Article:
Jews in Czechoslovakia Perturbed over Premier’s Anti-jewish Speech

The approximately 15,000 Jews still residing in Czechoslovakia are greatly perturbed over the anti-Jewish note struck by Czech Premier Antonin Zapotocky in a speech delivered this week at a meeting of the central executive committee of the Czechoslovak National Front, it was reported here today.

The text of the speech, published yesterday in the Prague newspapers which reached here today, indicates the Czechoslovak Communist government is embarking on an outspoken anti-Jewish policy following the arrest of Rudolf Slansky, former secretary general of the Communist Party, and a number of Jewish high government officials. It was for the first time that anti-Jewish remarks were made publicly by any leader of the present regime in Czechoslovakia.

Declaring that Slansky was trying to help the Western powers, the Czech Premier said: “We shall not tolerate any foreign influence in our affairs, whether from Washington or London, Rome or Jerusalem. When negotiations were being carried on before February, 1948, for nationalization of capitalist enterprises, those who are emigrants today wanted to give back the nationalized concerns to the Jewish and other capitalists under the camouflage of restitution.”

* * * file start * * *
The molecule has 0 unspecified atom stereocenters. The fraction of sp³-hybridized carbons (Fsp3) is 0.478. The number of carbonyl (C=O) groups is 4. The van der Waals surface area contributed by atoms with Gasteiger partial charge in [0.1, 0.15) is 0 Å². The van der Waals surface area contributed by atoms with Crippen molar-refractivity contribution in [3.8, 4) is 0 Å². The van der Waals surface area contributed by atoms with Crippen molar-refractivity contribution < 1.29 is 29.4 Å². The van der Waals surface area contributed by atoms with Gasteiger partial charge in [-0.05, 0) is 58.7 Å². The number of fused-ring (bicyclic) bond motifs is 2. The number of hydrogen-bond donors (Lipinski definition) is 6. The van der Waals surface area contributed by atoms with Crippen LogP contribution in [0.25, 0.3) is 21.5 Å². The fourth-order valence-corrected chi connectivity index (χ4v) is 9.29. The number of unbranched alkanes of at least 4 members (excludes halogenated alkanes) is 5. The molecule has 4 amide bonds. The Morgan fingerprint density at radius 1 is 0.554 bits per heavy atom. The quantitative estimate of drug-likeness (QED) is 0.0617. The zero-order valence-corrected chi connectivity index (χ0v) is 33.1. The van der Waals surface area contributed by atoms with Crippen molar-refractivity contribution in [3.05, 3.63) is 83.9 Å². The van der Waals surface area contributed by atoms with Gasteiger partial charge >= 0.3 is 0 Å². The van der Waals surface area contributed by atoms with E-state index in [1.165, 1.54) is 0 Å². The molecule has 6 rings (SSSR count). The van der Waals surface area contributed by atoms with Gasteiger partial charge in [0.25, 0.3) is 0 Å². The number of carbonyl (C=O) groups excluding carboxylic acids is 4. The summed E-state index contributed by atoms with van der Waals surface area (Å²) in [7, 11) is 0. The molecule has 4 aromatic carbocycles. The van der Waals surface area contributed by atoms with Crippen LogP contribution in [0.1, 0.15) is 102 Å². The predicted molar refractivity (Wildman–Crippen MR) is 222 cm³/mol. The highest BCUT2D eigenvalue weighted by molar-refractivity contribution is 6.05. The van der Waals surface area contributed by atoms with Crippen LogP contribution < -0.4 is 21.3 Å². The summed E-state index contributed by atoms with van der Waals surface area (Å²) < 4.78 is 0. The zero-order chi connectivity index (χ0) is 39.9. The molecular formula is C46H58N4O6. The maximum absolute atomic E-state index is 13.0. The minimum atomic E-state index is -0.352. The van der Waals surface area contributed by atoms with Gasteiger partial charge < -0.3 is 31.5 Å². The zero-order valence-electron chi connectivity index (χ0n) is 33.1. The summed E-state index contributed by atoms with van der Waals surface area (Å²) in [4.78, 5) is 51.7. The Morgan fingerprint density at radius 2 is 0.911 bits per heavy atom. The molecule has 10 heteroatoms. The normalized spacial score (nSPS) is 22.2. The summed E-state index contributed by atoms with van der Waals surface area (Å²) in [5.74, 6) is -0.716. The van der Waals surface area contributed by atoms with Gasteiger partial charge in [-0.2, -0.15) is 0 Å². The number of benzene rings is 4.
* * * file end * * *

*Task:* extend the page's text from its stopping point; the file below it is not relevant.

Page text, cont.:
(The New York Times, in a cable from Vienna today, says: “It was not believed that Premier Zapotocky could have spoken as he did without the assurance that he would be backed by Moscow. But this raises the question of what is to become of Matyas Rakosi and Erno Geroe in Hungary, and Anna Pauker in Rumania, who are also Jewish and hold party and government posts as high as were those of M. Slansky. It had been known that the Soviet Union, which long discouraged anti-Semitism, now was letting it have its head. This trend, however, did not prevail until now in the Soviet satellites.”)

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